Interestingly, despite being a home to several world-leading tech companies, New Zealand is not performing well on the global stage for closing the digital divide. This is defined as “the unequal access to digital technology, including smartphones, tablets, laptops, and the internet. The digital divide creates a division and inequality around access to information and resources.” Footnote 
The characteristics of the divide can range from geographic to socio-economic factors. Here are three illustrations of the divide in New Zealand.
- Ask anyone who lives rurally how their broadband or fibre internet connection is working for them and you’ll get a range of colourful responses, from “fibre?! You must be dreaming” to “I gave up waiting and got a Starlink”. In everyday terms, this affects our workforce who might benefit from high access to connectivity at a physical place of work, but are adversely disadvantaged by living at a rural address and therefore unable to uptake work-from-home opportunities or personal development activities.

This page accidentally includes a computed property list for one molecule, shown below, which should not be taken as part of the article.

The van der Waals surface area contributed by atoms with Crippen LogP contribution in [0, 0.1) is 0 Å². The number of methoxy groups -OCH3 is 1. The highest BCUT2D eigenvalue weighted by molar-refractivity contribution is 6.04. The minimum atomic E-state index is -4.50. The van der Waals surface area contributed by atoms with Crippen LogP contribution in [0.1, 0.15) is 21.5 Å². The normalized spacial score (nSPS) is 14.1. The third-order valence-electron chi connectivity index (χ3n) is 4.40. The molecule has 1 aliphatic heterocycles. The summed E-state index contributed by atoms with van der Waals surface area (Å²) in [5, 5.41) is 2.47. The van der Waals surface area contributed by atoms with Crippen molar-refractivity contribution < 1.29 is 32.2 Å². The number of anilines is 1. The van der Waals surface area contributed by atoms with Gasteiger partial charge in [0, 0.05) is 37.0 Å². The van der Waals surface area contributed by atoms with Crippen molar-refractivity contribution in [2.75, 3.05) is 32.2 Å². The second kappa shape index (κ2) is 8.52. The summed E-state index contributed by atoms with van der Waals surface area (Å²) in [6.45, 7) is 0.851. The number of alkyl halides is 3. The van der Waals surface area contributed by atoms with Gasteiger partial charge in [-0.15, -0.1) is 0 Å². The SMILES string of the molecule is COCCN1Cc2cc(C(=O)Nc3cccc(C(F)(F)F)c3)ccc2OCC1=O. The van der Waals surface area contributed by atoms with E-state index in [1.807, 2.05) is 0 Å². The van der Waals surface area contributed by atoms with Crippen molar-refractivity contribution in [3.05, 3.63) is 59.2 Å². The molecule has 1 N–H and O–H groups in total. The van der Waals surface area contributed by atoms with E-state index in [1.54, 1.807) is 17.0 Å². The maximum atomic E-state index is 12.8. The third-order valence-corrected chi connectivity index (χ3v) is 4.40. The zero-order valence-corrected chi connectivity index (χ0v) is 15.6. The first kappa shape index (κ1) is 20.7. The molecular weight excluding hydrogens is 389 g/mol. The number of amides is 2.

- Between 2020 and 2021 we slipped down the charts from 24th to 36th in the world for the number of households with internet access. The truth is that other countries are just working faster on remedying the last 10-15% of households with access issues. Our costs for mobile tariffs also increased in the same period, again driving us down the rankings from 18th to 32nd and affecting connectivity in a manner closely linked to the cost of living crisis. footnote 
- With an ageing workforce and a ‘digital native’ young demographic following them into the workplace, there are divides to navigate on cultural and generational levels. Many older workers feel under-trained and overwhelmed by the introduction of industry 4.0 practices – and some employers are doing little to address this.
Why is this happening?
For a long time, New Zealand employers have languished in the L&D space, failing to fully seize the benefits of a well-designed training framework. The move to digitisation and the need for digital skills is nothing more than a new trend in an existing issue.
A report by the NZ Labour and Immigration Research Centre (within MBiE) identified that, “training was ultimately motivated by a desire to improve business performance, but individual training activities were also driven by other reasons with more immediate and visible impacts. These included strong direction for the business, the need for technical skills, meeting legal requirements and the need for good systems and processes.” footnote